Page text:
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12.02.2014 Feature Article

Parents Should Not Buy Textbooks For Their Children

Parents Should Not Buy Textbooks For Their Children
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A standard printed book for the study of a subject especially used in formal educational schools has assisted students substantially during and after where each and everyone finds him/herself. The issue of whether or not parents should buy textbooks for their children has generated serous public debate in recent times.

Some people are of the view that government should not be saddled with the problem of buying textbooks for school children. They still argue that with the increasing trend in the population of children in the country nowadays, it would be just too expensive for government to assume that responsibility. It is further contended that resources that would be channeled into the provision of textbooks could be used to expand educational facilities in the country.

However, there are several reasons why I think that parents should not buy textbooks for their school children.

First and foremost, looking at the level of poverty in this country, it would be unfair for one to suggest that parents should buy textbooks for their school children.If government should insist that parents should buy textbooks for their school children then it would connote that majority of Ghanaian children would be denied textbooks for no fault of theirs since majority of parents are pauper(poor). How could the new educational reform be successful if only a few school children can get textbooks to study.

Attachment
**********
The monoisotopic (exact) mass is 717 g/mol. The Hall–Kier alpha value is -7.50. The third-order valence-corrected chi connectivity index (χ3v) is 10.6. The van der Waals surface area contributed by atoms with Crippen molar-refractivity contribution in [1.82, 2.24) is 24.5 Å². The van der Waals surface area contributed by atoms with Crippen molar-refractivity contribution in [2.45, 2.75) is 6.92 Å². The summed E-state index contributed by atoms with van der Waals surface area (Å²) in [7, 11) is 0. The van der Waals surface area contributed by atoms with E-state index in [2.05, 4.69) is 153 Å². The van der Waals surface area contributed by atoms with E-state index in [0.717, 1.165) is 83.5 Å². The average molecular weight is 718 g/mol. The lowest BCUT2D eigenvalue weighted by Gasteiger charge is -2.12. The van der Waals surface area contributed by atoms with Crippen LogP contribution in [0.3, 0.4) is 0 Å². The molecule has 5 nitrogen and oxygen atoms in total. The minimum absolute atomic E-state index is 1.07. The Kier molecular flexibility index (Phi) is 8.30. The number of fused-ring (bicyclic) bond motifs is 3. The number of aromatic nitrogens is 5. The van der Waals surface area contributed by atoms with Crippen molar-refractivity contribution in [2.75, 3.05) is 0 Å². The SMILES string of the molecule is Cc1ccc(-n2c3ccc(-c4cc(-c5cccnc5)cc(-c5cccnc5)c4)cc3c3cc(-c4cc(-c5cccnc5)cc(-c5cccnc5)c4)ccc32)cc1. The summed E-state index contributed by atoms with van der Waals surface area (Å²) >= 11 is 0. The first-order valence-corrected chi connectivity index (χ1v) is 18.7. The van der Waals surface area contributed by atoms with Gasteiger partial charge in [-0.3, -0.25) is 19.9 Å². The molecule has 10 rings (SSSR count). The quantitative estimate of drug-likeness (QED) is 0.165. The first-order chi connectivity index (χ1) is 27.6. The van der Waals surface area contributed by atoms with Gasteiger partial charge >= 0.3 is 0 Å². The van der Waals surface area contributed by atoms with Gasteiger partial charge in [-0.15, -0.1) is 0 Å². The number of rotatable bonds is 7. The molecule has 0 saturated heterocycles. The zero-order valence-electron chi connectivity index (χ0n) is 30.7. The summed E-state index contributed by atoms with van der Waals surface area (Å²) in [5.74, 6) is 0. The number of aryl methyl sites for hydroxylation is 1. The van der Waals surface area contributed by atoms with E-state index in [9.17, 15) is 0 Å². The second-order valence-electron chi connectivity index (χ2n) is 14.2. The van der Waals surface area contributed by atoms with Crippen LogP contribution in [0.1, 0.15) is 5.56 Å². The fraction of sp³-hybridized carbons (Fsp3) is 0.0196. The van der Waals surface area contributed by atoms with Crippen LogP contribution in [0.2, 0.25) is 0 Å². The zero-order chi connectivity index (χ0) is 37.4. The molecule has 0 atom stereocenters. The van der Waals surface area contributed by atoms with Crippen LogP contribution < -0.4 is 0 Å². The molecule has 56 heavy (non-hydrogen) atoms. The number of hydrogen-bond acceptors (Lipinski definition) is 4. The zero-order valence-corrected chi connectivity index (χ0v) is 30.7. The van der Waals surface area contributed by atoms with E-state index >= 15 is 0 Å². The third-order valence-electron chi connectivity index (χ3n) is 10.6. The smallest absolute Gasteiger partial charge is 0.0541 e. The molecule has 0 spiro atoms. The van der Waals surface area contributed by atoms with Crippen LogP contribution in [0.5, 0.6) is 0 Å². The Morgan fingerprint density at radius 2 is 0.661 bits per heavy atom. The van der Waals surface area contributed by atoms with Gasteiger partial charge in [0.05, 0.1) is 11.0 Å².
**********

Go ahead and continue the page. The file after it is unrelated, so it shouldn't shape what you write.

Similarly, there is serious unemployment on our hands at this point in time. Most people find it difficult to afford a two square meal a day as a result of their inability to get decent job to do.How could we expect people who depend on menial jobs for survival get money to purchase textbooks for their wards for academic purpose.Ironically, these are people who form majority of Ghanaian today. It is obvious that expecting these people to buy textbooks for their children is to suggest that their children should not be educated at all.

Furthermore, a cursory look at the number of schools in the most areas shows that any policy that is geared towards parents buying textbooks for their children or wards would be a self-inflicted disaster.How many book shops do we have in the rural areas where greater number of our schools are established.It is no secret that every parents who can afford it find it difficult to get textbooks for their children in most rural areas in the country. So why not encourage government to supply these textbooks to all schools gratuitously.

Finally, it is indisputable fact that the illiteracy rate in the country is every high. So why do we expect illiterate parents who sometimes forget to spell their names to buy textbooks for their children most especially where some of them with due respect do not know the essence of buying textbooks.Perhaps, we want to suggest that these children who undoubtedly form majority of Ghanaian children should be excluded form the perusal of textbook.

It is in the light of the above tangible reason that I disagree with the suggestion that parents should buy textbooks for their school children.

Edward Frimpong
Edward Frimpong, © 2014

The author has 70 publications published on Modern Ghana. Column Page: EdwardFrimpong

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